Walkable London: Featuring Buckingham Palace, The Ritz, The Wallace Collection, and Daunt Books.
Trail-Stop One: Buckingham Palace.
Prince William is a rescue helicopter pilot, is inheriting billions of dollars worth of land and palaces with views and grounds which are not accessible to even the other richest people on the planet because their families haven't been the richest people on the planet for the past thousand years, going to be the king of England, and it's an international achievement when he gets his hot wife knocked up. But what he is not, thanks to the Magna Carta, is the boss of us.
So start this day on the grass by the lake of St. James's park, and sit in the royals' front yard and now you're off to doing London better than they can do London because can you imagine the swarm if they tried to step out to this their front porch.
But if standing out front of Buckingham Palace, which is one of, as Neil Gaiman describes them, remarkably unpalatial palaces, while listening to a military band playing pop tunes on the side of a gate through which you will never step, is not the reason you came to England, then give a quick solute to the little balcony where Prince William and Kate stood and kissed and then head to the Ritz london which is the hight of class and luxury, but unlike the palace, to you it is livable and lovely and waiting.
Trail-Stop Two : Tea at the Ritz
If you're looking at the balcony of Buckingham Palace, head right, or north, for Green Park. Stroll Green Park as you will, always heading north for as long as you want to stroll in this royal park which the royals are too famous to enjoy, until you reach Piccadilly Street, then take a right and where the park ends, or at about Piccadilly and Berkeley, is the Ritz London.
Tea at the Palm Court of the Ritz needs a reservation and it is a bit on the expensive side, but sometimes, or I should say onetimes, once in a lifetime opportunities present themselves and tea at the Ritz is one of those opportunities. So for about a hundred bucks you can live like a royal and be treated like one by a waiter who knows this is a special occasion and that this is a moment you're making to look back on for the rest of your life.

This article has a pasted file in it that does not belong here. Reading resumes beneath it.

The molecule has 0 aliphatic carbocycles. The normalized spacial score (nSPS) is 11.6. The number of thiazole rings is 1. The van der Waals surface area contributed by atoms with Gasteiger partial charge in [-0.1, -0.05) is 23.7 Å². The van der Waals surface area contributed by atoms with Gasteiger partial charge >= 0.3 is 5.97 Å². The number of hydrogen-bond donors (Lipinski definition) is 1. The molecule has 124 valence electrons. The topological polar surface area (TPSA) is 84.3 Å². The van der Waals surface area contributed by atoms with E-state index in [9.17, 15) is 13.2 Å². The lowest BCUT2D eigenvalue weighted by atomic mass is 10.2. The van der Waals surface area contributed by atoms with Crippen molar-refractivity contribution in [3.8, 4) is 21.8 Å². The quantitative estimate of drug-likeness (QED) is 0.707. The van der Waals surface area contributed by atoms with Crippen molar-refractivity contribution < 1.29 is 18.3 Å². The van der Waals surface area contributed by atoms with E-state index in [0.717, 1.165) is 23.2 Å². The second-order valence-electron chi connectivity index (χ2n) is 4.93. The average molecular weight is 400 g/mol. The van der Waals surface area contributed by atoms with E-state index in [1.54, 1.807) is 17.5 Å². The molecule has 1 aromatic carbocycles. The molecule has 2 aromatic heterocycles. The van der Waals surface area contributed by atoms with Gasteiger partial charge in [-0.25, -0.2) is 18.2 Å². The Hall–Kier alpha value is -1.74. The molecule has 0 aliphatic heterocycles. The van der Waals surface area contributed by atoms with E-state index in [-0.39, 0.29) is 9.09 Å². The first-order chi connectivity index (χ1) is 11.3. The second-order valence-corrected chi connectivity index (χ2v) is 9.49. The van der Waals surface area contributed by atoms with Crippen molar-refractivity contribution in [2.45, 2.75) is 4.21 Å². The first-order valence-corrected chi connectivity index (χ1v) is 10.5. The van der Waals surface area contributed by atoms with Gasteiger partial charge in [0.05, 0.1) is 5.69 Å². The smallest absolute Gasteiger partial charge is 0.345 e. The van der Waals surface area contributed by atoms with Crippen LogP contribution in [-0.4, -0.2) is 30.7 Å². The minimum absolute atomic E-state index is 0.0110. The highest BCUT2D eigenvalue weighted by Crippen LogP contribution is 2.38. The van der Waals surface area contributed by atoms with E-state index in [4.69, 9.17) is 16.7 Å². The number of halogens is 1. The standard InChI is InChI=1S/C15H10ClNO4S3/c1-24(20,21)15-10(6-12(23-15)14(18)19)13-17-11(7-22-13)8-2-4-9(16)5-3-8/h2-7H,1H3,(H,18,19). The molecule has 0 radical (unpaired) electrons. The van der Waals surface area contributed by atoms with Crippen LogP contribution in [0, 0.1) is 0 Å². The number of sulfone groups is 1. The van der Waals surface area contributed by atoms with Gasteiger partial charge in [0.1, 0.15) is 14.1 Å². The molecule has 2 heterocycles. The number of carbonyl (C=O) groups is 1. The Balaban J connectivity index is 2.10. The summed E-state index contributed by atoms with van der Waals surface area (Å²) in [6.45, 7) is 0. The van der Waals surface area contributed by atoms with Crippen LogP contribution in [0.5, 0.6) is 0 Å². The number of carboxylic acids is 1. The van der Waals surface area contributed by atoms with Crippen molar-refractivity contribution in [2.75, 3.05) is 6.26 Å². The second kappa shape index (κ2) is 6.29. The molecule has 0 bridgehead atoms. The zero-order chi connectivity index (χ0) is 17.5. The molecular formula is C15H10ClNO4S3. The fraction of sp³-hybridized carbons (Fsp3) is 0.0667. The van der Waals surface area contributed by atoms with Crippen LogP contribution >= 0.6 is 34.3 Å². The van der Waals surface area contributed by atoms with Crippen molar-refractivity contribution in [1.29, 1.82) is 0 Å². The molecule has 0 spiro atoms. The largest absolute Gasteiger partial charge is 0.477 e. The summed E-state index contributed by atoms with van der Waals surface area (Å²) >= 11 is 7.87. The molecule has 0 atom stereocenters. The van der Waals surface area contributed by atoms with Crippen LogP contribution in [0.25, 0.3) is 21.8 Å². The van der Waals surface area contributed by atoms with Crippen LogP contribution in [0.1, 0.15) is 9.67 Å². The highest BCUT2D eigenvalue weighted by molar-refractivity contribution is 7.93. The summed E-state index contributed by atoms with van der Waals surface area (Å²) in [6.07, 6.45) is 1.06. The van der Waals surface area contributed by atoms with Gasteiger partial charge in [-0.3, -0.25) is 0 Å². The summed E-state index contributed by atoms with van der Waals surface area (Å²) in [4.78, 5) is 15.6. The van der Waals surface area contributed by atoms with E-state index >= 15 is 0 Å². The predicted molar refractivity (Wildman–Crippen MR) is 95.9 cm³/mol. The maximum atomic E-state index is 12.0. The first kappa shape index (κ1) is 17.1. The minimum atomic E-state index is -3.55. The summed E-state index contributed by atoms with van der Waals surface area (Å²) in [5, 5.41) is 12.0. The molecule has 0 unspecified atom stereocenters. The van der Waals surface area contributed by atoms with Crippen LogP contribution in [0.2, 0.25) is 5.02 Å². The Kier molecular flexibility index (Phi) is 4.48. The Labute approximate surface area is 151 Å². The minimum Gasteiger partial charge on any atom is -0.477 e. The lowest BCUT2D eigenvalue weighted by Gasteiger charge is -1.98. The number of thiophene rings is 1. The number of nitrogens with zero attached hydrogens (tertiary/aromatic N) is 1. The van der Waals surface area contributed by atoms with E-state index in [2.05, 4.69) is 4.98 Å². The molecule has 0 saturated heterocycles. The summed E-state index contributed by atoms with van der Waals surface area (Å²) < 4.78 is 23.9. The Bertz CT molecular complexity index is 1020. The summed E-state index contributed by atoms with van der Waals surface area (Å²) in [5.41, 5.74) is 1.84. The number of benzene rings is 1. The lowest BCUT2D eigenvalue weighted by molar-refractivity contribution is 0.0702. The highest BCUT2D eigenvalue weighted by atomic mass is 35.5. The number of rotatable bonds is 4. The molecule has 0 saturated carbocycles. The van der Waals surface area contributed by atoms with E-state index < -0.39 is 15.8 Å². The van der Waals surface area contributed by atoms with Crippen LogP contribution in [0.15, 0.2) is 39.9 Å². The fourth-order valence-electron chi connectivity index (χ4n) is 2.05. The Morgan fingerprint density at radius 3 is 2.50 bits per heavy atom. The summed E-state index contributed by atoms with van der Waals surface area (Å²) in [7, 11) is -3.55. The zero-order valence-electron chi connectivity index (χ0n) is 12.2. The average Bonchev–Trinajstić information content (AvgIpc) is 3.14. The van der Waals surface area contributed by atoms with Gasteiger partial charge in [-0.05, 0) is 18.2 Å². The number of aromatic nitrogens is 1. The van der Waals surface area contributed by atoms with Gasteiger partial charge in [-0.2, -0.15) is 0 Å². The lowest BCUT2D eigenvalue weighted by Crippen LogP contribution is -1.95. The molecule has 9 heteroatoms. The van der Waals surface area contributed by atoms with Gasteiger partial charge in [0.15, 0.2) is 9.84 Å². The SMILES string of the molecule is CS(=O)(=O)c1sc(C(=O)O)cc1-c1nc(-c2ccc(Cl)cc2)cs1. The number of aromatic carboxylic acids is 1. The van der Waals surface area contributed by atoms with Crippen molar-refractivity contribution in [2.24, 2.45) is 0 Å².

Besides, I've designed the rest of the day to be cheap and instead of spending a hundred bucks on a few forgettable meals spend a hundred bucks on one of real life English magic and be a royal for the day at tea. It's one of those special places in the world and what would you pay for a memory that will last you the rest of your life?
So at the Ritz they do require a tie and a jacket for boys and no jeans for boys or girls. You might be thinking, I'll have to wear that all day but what I think you mean to be thinking is that I get to dress like Dean Martin in London and let me tell you one bit of advice and if you don't believe anything else I say I hope you remember this. If you want to be mistaken for a local, wherever you are in this world, wear a tie. And otherwise, dress as nicely as you can, and when I say as you can, I mean without looking stupid. Think about it. Nothing says I'm not out to lunch or at this park as a tourist but as a local taking a break than a loose tie or nice clothing.
Trail-Stop Three: Wallace Collection.
From out-royaling the royals with palms and splendor at the Ritz, now it's time to really out do them by doing precisely what it is that they within their palace walls can never have: to live London with Londoners on one of London's high streets, the kind of street where locals shop and work and do their day-to-days. So out of the ritz, and be sure to get a picture of you casually walking with one hand in your pocket beneath the Club Ritz sign as if no big deal, take a right out of the doors of the Ritz to head east on Piccaddily, and then a left on Old Bond Street and like Gollum said go up up up Old Bond Street which becomes New Bond Street, and then take a left on Oxford street, which is cool because it's famous too and if it's your thing then Selfridges is also on this street nut if you keep going after a left on Oxford after a minute or two take a right on James Street, which becomes Mandeville Pl, which becomes Thayer Street (which, really, is Marylebone High Street). It's about about thirty minutes average, depending if you stop anywhere, and first up on the Living London in a way the stuck behind their palace walls royals can't is the Wallace Collection.
The Wallace Collection is an uncrowded, lovely museum that's one of my favorites in Europe and with some of the baddest dudes of art history.
Like Titian. Yeah. Titian. Yes there are two Titians there and some Rembrandts and other masters of equal stature in the rooms of this (speaking of royals) old mansion that used to belong to Queen Jane Seymor's nephew.
Maybe that's why King Henry VIII liked her best of all. Shoot if I married anyone who had a nephew with a free uncrowded museum with bad boy Titian on display, she'd be my favorite wife, too. It's no big deal. Just walking a high street of London like a local and stoping in for an art collection that would have left Renoir weeping. Like I said, no big deal.
Trail-Stop Four: Daunt Books.
Out of the Wallace Collection keep heading north along Thayer (which becomes and really is Marylebone High Street for our purposes and now you've got a decision to make. Is it park weather or is it not. If it is, from here on out do things as if you were picking things up for a picnic at Regent's Park which is at the end of our high street. If it isn't park weather, then just hang out and don't worry about taking anything with you as you leave. Fair enough? I think so because it's London and part of the charm is that you just never really know what kind of weather it's going to offer as a guide because in Europe the weather is always your number one guide. Then on your left after Moxon Street will be and I don't really believe in playing favorites but this is one of my favorite book stores in the world because it is a bookstore of the world.